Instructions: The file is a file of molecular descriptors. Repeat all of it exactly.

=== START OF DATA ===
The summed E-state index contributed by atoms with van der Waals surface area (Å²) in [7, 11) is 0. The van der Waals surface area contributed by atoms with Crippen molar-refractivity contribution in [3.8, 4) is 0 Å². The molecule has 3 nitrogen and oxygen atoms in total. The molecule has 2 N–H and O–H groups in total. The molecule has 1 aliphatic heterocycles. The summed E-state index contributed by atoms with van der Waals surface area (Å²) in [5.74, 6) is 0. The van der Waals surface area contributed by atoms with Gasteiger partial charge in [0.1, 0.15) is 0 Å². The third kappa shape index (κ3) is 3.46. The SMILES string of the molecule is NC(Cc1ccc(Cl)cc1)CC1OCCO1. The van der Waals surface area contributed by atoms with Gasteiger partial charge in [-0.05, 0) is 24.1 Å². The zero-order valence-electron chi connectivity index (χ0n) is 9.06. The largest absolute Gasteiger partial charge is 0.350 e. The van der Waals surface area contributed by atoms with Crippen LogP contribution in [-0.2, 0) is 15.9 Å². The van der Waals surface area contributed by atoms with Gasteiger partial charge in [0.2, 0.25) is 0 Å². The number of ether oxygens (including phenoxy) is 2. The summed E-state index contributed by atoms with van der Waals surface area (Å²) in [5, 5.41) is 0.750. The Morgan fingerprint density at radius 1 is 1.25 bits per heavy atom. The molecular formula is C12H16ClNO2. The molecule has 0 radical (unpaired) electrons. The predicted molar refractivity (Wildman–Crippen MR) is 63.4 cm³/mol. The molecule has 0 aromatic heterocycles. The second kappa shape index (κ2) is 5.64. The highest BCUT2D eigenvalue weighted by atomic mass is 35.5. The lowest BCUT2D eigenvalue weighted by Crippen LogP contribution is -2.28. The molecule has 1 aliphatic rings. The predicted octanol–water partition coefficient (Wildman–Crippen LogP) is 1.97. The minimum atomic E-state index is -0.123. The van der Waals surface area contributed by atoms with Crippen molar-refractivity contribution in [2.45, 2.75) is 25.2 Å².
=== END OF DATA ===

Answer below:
The summed E-state index contributed by atoms with van der Waals surface area (Å²) in [7, 11) is 0. The van der Waals surface area contributed by atoms with Crippen molar-refractivity contribution in [3.8, 4) is 0 Å². The molecule has 3 nitrogen and oxygen atoms in total. The molecule has 2 N–H and O–H groups in total. The molecule has 1 aliphatic heterocycles. The summed E-state index contributed by atoms with van der Waals surface area (Å²) in [5.74, 6) is 0. The van der Waals surface area contributed by atoms with Gasteiger partial charge in [0.1, 0.15) is 0 Å². The third kappa shape index (κ3) is 3.46. The SMILES string of the molecule is NC(Cc1ccc(Cl)cc1)CC1OCCO1. The van der Waals surface area contributed by atoms with Gasteiger partial charge in [-0.05, 0) is 24.1 Å². The zero-order valence-electron chi connectivity index (χ0n) is 9.06. The largest absolute Gasteiger partial charge is 0.350 e. The van der Waals surface area contributed by atoms with Crippen LogP contribution in [-0.2, 0) is 15.9 Å². The van der Waals surface area contributed by atoms with Gasteiger partial charge in [0.2, 0.25) is 0 Å². The number of ether oxygens (including phenoxy) is 2. The summed E-state index contributed by atoms with van der Waals surface area (Å²) in [5, 5.41) is 0.750. The Morgan fingerprint density at radius 1 is 1.25 bits per heavy atom. The molecular formula is C12H16ClNO2. The molecule has 0 radical (unpaired) electrons. The predicted molar refractivity (Wildman–Crippen MR) is 63.4 cm³/mol. The molecule has 0 aromatic heterocycles. The second kappa shape index (κ2) is 5.64. The highest BCUT2D eigenvalue weighted by atomic mass is 35.5. The lowest BCUT2D eigenvalue weighted by Crippen LogP contribution is -2.28. The molecule has 1 aliphatic rings. The predicted octanol–water partition coefficient (Wildman–Crippen LogP) is 1.97. The minimum atomic E-state index is -0.123. The van der Waals surface area contributed by atoms with Crippen molar-refractivity contribution in [2.45, 2.75) is 25.2 Å².